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Two Common Medications to Treat Seizures in Cats

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Two Common Medications to Treat Seizures in Cats

two common medications to treat seizures in cats

Sadly, both cats and dogs are prone to have seizures. Seizures in cats are usually caused by some type of brain damage. Rarely, idiopathic seizures (recurring seizures without an apparent cause) can occur.

In order to properly diagnose your cat’s seizures, your vet may perform blood work, urine tests, or X-rays. Your vet will use those results to recommend medications to treat your cat so that the seizures aren’t as frequent or severe.

Medications to Treat Seizures in Cats

There are many medications available to treat seizures in cats, but phenobarbital and levetiracetam are two of the most effective. These medications can be used separately or together.

Phenobarbital to Treat Seizures in Cats

About 70% of cats experience good control or complete remission of seizures while taking phenobarbital. Those are really good odds! Because it’s so effective and affordable, phenobarbital is the most commonly prescribed medication to treat seizures in cats.

Side effects can include increased appetite, thirst, tiredness, and lack of muscle coordination.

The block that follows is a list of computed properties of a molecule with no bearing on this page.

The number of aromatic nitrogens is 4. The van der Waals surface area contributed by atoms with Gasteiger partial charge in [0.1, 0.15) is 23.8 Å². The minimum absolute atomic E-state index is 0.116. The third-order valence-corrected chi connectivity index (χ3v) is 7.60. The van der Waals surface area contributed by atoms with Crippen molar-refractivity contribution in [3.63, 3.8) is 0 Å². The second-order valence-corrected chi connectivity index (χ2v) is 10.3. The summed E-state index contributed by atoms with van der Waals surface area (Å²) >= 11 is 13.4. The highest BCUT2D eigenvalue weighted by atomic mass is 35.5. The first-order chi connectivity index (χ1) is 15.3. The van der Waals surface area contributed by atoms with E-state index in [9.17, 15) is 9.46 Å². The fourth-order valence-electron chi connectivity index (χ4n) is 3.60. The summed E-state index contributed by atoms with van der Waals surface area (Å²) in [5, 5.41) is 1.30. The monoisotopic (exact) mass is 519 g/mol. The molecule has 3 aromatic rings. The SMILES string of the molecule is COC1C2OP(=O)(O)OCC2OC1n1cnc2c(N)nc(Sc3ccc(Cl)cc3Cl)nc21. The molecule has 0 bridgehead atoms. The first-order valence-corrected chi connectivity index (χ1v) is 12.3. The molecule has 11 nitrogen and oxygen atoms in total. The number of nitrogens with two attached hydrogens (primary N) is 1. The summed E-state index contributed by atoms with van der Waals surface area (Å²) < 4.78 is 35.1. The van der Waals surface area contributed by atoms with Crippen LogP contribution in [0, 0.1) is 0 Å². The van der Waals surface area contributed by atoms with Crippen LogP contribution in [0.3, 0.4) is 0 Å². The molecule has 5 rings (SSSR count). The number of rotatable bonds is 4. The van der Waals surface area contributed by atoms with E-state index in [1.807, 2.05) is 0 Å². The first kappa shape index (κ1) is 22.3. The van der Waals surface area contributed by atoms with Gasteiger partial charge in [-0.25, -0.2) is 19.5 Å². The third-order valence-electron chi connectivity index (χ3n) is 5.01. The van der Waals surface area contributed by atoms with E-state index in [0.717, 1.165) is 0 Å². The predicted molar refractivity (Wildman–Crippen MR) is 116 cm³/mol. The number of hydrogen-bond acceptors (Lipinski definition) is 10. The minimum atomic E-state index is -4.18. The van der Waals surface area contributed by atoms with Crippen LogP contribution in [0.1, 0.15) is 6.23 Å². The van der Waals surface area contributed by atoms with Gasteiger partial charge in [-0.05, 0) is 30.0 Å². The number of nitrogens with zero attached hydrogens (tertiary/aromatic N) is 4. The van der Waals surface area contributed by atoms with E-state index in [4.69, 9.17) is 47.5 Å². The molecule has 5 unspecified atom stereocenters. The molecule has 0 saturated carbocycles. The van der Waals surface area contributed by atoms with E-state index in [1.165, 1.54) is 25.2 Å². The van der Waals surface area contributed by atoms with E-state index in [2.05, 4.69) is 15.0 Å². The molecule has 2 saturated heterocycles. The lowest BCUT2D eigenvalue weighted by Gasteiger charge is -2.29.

Phenobarbital can be given by mouth. Here’s a tip: giving the medication to your cat is so much easier when the medication is compounded with a more pleasant flavor. Fortunately for you, the pharmacists at The Compounding Center are experts in flavoring medicines!

Phenobarbital also comes as a transdermal (via the skin) cream applied to the inner ear. If using phenobarbital cream, it’s important to watch for rashes or other skin reactions.

Your vet may want to perform blood tests to check how much phenobarbital is in your cat’s body.

Levetiracetam to Treat Seizures in Cats

Cats whose seizures don’t improve from phenobarbital alone may benefit from levetiracetam. Levetiracetam improves seizure control in cats with a specific type of seizure called feline audiogenic reflex seizures (FARS).

Since levetiracetam is shorter acting than phenobarbital, it may need to be given more frequently. Side effects include lack of appetite, tiredness, and excessive drooling, but usually those are mild and short-lived. Elderly cats who have never experienced seizures before seem to do better on levetiracetam than on phenobarbital.

With proper monitoring and medication, cats with seizures can lead long, happy lives. Isn’t that what you want for your furry friend?

How We Can Help You

Our knowledgeable pharmacists at The Compounding Center will happily compound either of these medications or any other seizure control medications your vet prescribes to help ensure your pet takes them without causing you additional stress.

Give us a call today to find out how we can help you with seizure medications for your cat.

The Compounding Center
703-779-3301

References:
– Levetiracetam shows promise for the treatment of feline audiogenic reflex seizures (https://us.sagepub.com/en-us/nam/press/levetiracetam-shows-promise-for-the-treatment-of-feline-audiogenic-reflex-seizures)
– Cat Seizures and Epilepsy 101 (http://www.pethealthnetwork.com/cat-health/cat-diseases-conditions-a-z/cat-seizures-and-epilepsy-101)

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